Mother and Baby Homes should be preserved, says survivor

Bessborough housing project planning appeal urged to listen to the voices of women

Bessborough Centre, Blackrock, Cork. Survivours of the mother and baby home say it should be preserved.

Bessborough Centre, Blackrock, Cork. Survivours of the mother and baby home say it should be preserved.


Mother and Baby Homes, such as Bessborough in Cork, should be preserved as memorials to what happened to women in Ireland in the same way that former concentration camps in Poland are preserved to commemorate those who died in such places, a woman has told a planning hearing.

Terri Harrison told the An Bord Pleanala (ABP) oral hearing into an application by developer MWB Two Ltd to build 179 apartments on the grounds of Bessborough mother and baby home in Blackrock that people can visit concentration camps in Poland today to learn what people suffered there.

Ms Harrison said that such camps in Poland and elsewhere were not sold but preserved and what happened in them was not hidden or dismissed and Ireland needed to adopt a similar approach to remembering and commemorating what happened in Mother and Baby Homes like Bessborough.

And she urged ABP Senior Inspector Karen Kenny and others attending the oral hearing virtually that they should listen to the voices of former residents so they can appreciate what sort of place it was before making any decision on the project.

Lifetime of hurt

“With all due respect to those of us who have endured a lifetime of hurt and pain and our ‘Living Bereavement’, I wish to convey to all attending this hearing how many of us females, associated with many of the institutions across this country, actually feel about the decision you are about to make.

“We are the living witnesses of the atrocities and inhumane treatment bestowed upon us all by a religious organisation that was given permission and paid for by the Irish State to provide a ‘duty of care’,” she told the second day of the virtual ABP oral hearing.

Ms Harrison spoke of her own experience when, as an 18-year-old in 1973, she was taken from the UK and sent to Bessborough, where she “lost her sense of identity” when she was “imprisoned” in the mother and baby home.

She said the sale of former mother and baby homes in Dublin for commercial development was hugely traumatic for those who were held there and those attending the ABP hearing should try to imagine the impact such a move has on survivors.

“We are the invisible and the forgotten – how can generations come to view our real history if there is nowhere for them to go?” said Ms Harrison, as she asked people to try and imagine what it felt like to have a door lock behind them upon entering a cell or dormitory in Bessborough.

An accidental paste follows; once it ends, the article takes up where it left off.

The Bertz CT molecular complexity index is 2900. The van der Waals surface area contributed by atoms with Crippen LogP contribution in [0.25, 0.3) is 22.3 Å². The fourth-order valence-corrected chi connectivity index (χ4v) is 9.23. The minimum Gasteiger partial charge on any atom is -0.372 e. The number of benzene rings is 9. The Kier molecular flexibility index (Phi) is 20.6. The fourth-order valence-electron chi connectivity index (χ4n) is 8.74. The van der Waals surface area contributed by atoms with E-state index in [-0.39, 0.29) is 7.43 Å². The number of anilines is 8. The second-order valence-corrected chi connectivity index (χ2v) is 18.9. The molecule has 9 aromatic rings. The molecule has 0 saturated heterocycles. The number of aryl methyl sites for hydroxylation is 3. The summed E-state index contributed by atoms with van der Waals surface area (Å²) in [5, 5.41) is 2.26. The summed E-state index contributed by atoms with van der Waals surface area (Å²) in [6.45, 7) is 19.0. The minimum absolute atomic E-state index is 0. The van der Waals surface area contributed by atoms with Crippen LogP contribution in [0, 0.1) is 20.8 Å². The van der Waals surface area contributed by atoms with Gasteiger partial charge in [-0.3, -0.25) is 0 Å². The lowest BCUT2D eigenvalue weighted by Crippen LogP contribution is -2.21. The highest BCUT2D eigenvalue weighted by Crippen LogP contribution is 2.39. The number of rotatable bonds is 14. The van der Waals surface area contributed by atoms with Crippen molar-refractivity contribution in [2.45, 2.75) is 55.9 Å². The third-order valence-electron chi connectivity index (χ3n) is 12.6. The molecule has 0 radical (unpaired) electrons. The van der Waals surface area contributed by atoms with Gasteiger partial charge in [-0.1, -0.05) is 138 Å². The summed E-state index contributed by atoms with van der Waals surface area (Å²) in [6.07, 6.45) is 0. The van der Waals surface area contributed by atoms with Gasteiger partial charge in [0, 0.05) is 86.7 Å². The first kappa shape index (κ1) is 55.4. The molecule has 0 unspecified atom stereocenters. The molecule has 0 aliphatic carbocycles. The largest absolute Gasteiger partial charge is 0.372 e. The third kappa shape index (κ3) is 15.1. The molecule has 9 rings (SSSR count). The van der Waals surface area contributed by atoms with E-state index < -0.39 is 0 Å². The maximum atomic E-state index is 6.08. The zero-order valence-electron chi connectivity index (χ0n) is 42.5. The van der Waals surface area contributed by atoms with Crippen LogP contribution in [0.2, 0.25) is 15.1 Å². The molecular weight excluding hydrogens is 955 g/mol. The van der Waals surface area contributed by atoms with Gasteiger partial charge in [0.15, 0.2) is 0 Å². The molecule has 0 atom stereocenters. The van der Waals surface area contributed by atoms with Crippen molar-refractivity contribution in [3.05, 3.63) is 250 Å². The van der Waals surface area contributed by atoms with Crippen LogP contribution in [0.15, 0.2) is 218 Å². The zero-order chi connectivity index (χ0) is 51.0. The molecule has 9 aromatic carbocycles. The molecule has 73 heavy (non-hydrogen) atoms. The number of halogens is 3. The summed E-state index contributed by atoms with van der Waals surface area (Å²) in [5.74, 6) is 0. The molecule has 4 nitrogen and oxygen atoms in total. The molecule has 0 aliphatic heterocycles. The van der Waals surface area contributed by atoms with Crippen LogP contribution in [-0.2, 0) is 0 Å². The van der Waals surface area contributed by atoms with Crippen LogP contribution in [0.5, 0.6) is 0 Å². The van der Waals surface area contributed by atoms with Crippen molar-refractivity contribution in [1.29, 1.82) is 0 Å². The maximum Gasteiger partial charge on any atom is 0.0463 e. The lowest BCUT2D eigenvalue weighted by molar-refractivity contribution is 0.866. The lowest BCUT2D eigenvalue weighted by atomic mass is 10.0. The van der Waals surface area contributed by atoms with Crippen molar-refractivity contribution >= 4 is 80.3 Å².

“We are faced with yet another form of abuse – by allowing the crimes and inhumane treatment of all the young girls, who found themselves at the mercy of their captives, be erased. We did not count then, we do not count now – our dying community will be gone.

“All those lying in the grounds all over this country, owned by such like religious orders, will never rest in peace – not until the very last soul is recognised as being a person, a human, a target – I will never allow any of them to become invisible again.”


Another woman, whose mother lost a baby in Bessborough in the 1960s, also spoke about her opposition to the proposed development, saying she feared it would impact on the ability of her mother and others to commemorate the babies that they lost in Bessborough.

“We don’t know where my baby brother is buried and to think that this development would be allowed be built near the burial ground and quite near to the Folly, because that’s where we congregate to have our commemoration every year, is wrong.

“My mum says she wants to have somewhere to go where she can have a bit of peace in her heart for where she thinks her baby could be and that’s we have to think he is buried – the ideal situation is to have somewhere with space rather than somewhere with properties overlooking you.

“There will be playgrounds for children in the development, I would imagine, lots of roads, lots of noise – I would just ask people to take that into consideration – I just want to say that on my mum’s behalf,” said the woman, who asked the media not to identify her in any reports.